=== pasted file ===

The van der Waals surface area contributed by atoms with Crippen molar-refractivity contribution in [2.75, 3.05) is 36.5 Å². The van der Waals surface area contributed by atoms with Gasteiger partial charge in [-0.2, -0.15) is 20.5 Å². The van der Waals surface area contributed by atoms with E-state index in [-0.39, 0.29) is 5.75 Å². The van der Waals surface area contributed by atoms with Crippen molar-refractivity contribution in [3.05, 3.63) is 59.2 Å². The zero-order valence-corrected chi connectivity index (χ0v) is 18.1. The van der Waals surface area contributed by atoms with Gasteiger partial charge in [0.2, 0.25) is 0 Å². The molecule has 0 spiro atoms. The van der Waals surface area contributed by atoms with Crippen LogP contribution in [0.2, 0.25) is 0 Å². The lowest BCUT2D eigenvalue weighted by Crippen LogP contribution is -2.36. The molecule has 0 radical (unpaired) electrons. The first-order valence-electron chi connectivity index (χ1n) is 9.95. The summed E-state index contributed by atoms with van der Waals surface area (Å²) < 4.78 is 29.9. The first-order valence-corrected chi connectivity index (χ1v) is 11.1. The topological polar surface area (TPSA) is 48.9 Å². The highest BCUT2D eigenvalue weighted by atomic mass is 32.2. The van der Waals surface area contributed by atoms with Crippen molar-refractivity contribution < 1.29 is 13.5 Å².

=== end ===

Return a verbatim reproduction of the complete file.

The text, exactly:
The van der Waals surface area contributed by atoms with Crippen molar-refractivity contribution in [2.75, 3.05) is 36.5 Å². The van der Waals surface area contributed by atoms with Gasteiger partial charge in [-0.2, -0.15) is 20.5 Å². The van der Waals surface area contributed by atoms with E-state index in [-0.39, 0.29) is 5.75 Å². The van der Waals surface area contributed by atoms with Crippen molar-refractivity contribution in [3.05, 3.63) is 59.2 Å². The zero-order valence-corrected chi connectivity index (χ0v) is 18.1. The van der Waals surface area contributed by atoms with Gasteiger partial charge in [0.2, 0.25) is 0 Å². The molecule has 0 spiro atoms. The van der Waals surface area contributed by atoms with Crippen LogP contribution in [0.2, 0.25) is 0 Å². The lowest BCUT2D eigenvalue weighted by Crippen LogP contribution is -2.36. The molecule has 0 radical (unpaired) electrons. The first-order valence-electron chi connectivity index (χ1n) is 9.95. The summed E-state index contributed by atoms with van der Waals surface area (Å²) < 4.78 is 29.9. The first-order valence-corrected chi connectivity index (χ1v) is 11.1. The topological polar surface area (TPSA) is 48.9 Å². The highest BCUT2D eigenvalue weighted by atomic mass is 32.2. The van der Waals surface area contributed by atoms with Crippen molar-refractivity contribution < 1.29 is 13.5 Å².